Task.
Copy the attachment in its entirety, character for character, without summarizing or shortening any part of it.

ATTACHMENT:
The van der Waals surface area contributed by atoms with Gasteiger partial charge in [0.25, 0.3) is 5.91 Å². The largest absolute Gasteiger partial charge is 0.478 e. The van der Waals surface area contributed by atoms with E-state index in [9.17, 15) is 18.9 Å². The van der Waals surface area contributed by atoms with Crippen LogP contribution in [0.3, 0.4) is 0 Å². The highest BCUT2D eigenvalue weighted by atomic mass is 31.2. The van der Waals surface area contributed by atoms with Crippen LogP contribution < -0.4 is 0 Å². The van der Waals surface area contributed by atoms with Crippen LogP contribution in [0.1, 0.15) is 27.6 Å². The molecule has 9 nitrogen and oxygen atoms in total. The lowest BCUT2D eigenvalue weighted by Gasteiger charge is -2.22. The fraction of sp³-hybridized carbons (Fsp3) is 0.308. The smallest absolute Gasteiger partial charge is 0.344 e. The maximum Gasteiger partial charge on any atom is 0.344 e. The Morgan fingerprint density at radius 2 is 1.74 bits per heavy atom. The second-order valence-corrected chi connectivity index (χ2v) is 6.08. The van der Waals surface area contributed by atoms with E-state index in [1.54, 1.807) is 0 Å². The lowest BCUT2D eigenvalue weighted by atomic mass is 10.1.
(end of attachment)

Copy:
The van der Waals surface area contributed by atoms with Gasteiger partial charge in [0.25, 0.3) is 5.91 Å². The largest absolute Gasteiger partial charge is 0.478 e. The van der Waals surface area contributed by atoms with E-state index in [9.17, 15) is 18.9 Å². The van der Waals surface area contributed by atoms with Crippen LogP contribution in [0.3, 0.4) is 0 Å². The highest BCUT2D eigenvalue weighted by atomic mass is 31.2. The van der Waals surface area contributed by atoms with Crippen LogP contribution < -0.4 is 0 Å². The van der Waals surface area contributed by atoms with Crippen LogP contribution in [0.1, 0.15) is 27.6 Å². The molecule has 9 nitrogen and oxygen atoms in total. The lowest BCUT2D eigenvalue weighted by Gasteiger charge is -2.22. The fraction of sp³-hybridized carbons (Fsp3) is 0.308. The smallest absolute Gasteiger partial charge is 0.344 e. The maximum Gasteiger partial charge on any atom is 0.344 e. The Morgan fingerprint density at radius 2 is 1.74 bits per heavy atom. The second-order valence-corrected chi connectivity index (χ2v) is 6.08. The van der Waals surface area contributed by atoms with E-state index in [1.54, 1.807) is 0 Å². The lowest BCUT2D eigenvalue weighted by atomic mass is 10.1.